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founder of the Salvation Army
William Booth was born in Nottingham, England, on April 10, 1829, one of four children born to Samuel and Mary Moss Booth. His father was a relatively wealthy man when he was born, but by the time William entered his teens the family had plunged into poverty and he went to work a pawnbroker's assistant to help support his family. That work became even more important after Samuel Booth died in 1843. He continued in that work after moving to London in 1849.
Booth's family was not very religious, but when he was 15 he experienced a religious conversion at Nottingham's Wesleyan Chapel, after which he began preaching in the streets on behalf of a Methodist chapel. He continued his street ministries after moving to London, and decided to give up his pawnbroker job in favor of the ministry in 1852; he was formally ordained a minister in the Methodist church in 1858.
William Booth met Catherine Mumford in 1852, and the two were married 1855; they ultimately had eight children. Although William did not initially believe that women should be preachers, he changed his mind when Catherine got up to deliver a sermon at one of his meetings in 1860; her sermon proved to be so powerful that William never again challenged the ability of women to preach, and even encouraged many to do so.
Booth's method of preaching put him conflict with "established" churches almost from the beginning, especially his use of lively secular music to attract crowds and the giving of short exhortations calling for a decision to Christ in place of long sermons to hold those same crowds. He also routinely invited "street people" to attend his church services, a practice that tended to make the "more refined" members of congregations very uncomfortable. Rather than silence the music, extend his sermons, and/or exclude the downtrodden, Booth decided to break from the Methodist church and, in July of 1865, he and Catherine founded the Whitechapel Christian Mission in East London.
Booth believed that a sinful man will endure eternal suffering without personal acceptance of Christ as his savior, and wanted to make sure everyone, including those not normally accepted into "established" churches, had the opportunity to make that commitment. Realizing that many of those he wanted to preach to first needed their personal situations to improve before they would even consider conversion, his mission included the establishment of food kitchens and shelters, and assistance with drug and alcohol abuse. Many of the people Booth "saved" subsequently joined his mission as workers, and by 1874 he was overseeing 42 evangelists and about 1,000 volunteers. In 1878, Booth was reading a printer's proof of the organization's annual report when he noticed the statement, "the Christian Mission under the (sic) Superintendent's of the Rev. William Booth is a volunteer army." He crossed out the words "volunteer army" and penned in "Salvation Army." From those words came the basis of the foundation deed of The Salvation Army, which was adopted in August of that same year. It was at this time that Booth reorganized his "army" along military lines, complete with miliary-like titles and uniforms, and, as head of that army, became General William Booth. Mary Booth died in 1890, the same year he published In Darkest England and the Way Out (which became a bestseller) to explain his social relief scheme. He spent the rest of his life expanding The Salvation Army's mission into 58 countries.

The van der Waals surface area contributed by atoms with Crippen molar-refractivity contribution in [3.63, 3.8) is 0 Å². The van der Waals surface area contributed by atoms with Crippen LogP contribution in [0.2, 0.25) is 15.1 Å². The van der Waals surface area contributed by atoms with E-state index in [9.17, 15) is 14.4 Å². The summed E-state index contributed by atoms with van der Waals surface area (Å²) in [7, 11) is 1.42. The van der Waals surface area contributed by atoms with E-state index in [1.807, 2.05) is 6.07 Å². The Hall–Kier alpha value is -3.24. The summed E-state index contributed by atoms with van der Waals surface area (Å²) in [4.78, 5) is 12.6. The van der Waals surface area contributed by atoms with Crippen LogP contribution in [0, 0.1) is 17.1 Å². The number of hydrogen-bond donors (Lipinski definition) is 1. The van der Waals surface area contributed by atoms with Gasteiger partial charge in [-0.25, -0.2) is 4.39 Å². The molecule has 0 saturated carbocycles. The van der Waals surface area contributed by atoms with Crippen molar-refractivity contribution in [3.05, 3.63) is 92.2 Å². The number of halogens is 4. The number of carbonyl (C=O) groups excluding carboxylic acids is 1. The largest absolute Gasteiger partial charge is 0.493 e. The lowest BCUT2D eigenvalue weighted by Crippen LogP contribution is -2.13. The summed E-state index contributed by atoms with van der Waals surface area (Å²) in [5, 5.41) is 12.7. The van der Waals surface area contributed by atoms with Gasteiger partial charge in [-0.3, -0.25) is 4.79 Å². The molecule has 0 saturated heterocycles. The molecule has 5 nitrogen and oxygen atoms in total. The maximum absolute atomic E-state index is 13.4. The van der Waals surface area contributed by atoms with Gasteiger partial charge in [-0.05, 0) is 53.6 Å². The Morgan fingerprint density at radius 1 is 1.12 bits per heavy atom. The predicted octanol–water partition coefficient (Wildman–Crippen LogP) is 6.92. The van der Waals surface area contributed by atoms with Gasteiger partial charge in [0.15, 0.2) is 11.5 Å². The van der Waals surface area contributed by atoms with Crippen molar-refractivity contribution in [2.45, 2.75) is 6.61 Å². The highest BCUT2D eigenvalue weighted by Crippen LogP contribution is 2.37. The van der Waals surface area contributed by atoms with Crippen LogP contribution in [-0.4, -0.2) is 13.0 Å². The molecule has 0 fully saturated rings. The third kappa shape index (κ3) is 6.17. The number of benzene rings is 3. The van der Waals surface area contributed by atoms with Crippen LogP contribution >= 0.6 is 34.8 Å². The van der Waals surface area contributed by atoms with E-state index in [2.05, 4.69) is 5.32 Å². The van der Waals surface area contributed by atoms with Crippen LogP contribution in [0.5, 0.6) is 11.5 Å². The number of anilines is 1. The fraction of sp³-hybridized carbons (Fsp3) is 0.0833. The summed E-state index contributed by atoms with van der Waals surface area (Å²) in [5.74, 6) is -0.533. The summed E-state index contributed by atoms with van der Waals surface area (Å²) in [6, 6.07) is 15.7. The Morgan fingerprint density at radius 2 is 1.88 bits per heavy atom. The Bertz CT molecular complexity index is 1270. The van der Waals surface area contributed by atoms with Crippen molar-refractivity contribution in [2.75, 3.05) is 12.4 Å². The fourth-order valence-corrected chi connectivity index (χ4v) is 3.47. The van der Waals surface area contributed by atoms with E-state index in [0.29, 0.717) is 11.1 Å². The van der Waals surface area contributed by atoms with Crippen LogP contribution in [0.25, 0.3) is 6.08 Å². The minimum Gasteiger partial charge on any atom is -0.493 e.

General William Booth died at his home in Hadley Wood, London, England, on August 20, 1912. His funeral service, held at London's Olympia Stadium on August 27, was attended by some 40,000 people, including Queen Mary, and 10,000 uniformed Salvationists accompanied his casket to the non-denominational Abney Park Cemetery in Stoke Newington the following day, where he was laid to rest next to his wife. He was succeeded as General of The Salvation Army by his eldest son, William Bramwell Booth.
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This page was last updated on September 23, 2017.